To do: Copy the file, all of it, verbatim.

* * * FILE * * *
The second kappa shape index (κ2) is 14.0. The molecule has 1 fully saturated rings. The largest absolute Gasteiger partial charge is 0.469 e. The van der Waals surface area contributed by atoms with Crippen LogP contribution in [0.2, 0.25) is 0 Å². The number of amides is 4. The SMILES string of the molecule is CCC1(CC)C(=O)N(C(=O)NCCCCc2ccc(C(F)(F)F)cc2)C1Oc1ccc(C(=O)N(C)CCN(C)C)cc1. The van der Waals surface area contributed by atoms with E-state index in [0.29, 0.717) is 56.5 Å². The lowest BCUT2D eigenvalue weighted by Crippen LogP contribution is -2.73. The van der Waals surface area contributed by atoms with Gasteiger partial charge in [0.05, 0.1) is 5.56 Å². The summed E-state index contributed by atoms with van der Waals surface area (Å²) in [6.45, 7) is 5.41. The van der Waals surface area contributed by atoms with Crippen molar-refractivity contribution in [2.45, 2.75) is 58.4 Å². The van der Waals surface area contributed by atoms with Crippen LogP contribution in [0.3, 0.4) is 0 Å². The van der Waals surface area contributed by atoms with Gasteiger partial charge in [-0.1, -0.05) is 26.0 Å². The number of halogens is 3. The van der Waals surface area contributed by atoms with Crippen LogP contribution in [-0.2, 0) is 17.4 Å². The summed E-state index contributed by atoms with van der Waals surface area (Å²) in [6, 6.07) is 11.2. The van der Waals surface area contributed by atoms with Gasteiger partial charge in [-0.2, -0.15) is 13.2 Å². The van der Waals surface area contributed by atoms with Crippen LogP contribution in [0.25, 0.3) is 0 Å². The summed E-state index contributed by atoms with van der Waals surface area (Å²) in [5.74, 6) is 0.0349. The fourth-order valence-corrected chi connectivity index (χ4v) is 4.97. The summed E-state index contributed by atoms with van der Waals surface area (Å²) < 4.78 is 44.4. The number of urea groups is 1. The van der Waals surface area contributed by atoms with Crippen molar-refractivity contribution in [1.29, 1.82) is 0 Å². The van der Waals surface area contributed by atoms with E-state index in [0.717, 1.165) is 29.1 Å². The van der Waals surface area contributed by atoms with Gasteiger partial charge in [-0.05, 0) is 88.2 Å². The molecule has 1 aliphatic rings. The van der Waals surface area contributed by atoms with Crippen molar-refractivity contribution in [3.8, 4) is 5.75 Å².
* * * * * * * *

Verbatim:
The second kappa shape index (κ2) is 14.0. The molecule has 1 fully saturated rings. The largest absolute Gasteiger partial charge is 0.469 e. The van der Waals surface area contributed by atoms with Crippen LogP contribution in [0.2, 0.25) is 0 Å². The number of amides is 4. The SMILES string of the molecule is CCC1(CC)C(=O)N(C(=O)NCCCCc2ccc(C(F)(F)F)cc2)C1Oc1ccc(C(=O)N(C)CCN(C)C)cc1. The van der Waals surface area contributed by atoms with E-state index in [0.29, 0.717) is 56.5 Å². The lowest BCUT2D eigenvalue weighted by Crippen LogP contribution is -2.73. The van der Waals surface area contributed by atoms with Gasteiger partial charge in [0.05, 0.1) is 5.56 Å². The summed E-state index contributed by atoms with van der Waals surface area (Å²) in [6.45, 7) is 5.41. The van der Waals surface area contributed by atoms with Crippen molar-refractivity contribution in [2.45, 2.75) is 58.4 Å². The van der Waals surface area contributed by atoms with Crippen LogP contribution in [0.3, 0.4) is 0 Å². The van der Waals surface area contributed by atoms with Gasteiger partial charge in [-0.1, -0.05) is 26.0 Å². The number of halogens is 3. The van der Waals surface area contributed by atoms with Crippen LogP contribution in [-0.2, 0) is 17.4 Å². The summed E-state index contributed by atoms with van der Waals surface area (Å²) in [6, 6.07) is 11.2. The van der Waals surface area contributed by atoms with Gasteiger partial charge in [-0.2, -0.15) is 13.2 Å². The van der Waals surface area contributed by atoms with Crippen LogP contribution in [0.25, 0.3) is 0 Å². The summed E-state index contributed by atoms with van der Waals surface area (Å²) in [5.74, 6) is 0.0349. The fourth-order valence-corrected chi connectivity index (χ4v) is 4.97. The summed E-state index contributed by atoms with van der Waals surface area (Å²) < 4.78 is 44.4. The number of urea groups is 1. The van der Waals surface area contributed by atoms with Crippen molar-refractivity contribution in [1.29, 1.82) is 0 Å². The van der Waals surface area contributed by atoms with E-state index in [0.717, 1.165) is 29.1 Å². The van der Waals surface area contributed by atoms with Gasteiger partial charge in [-0.05, 0) is 88.2 Å². The molecule has 1 aliphatic rings. The van der Waals surface area contributed by atoms with Crippen molar-refractivity contribution in [3.8, 4) is 5.75 Å².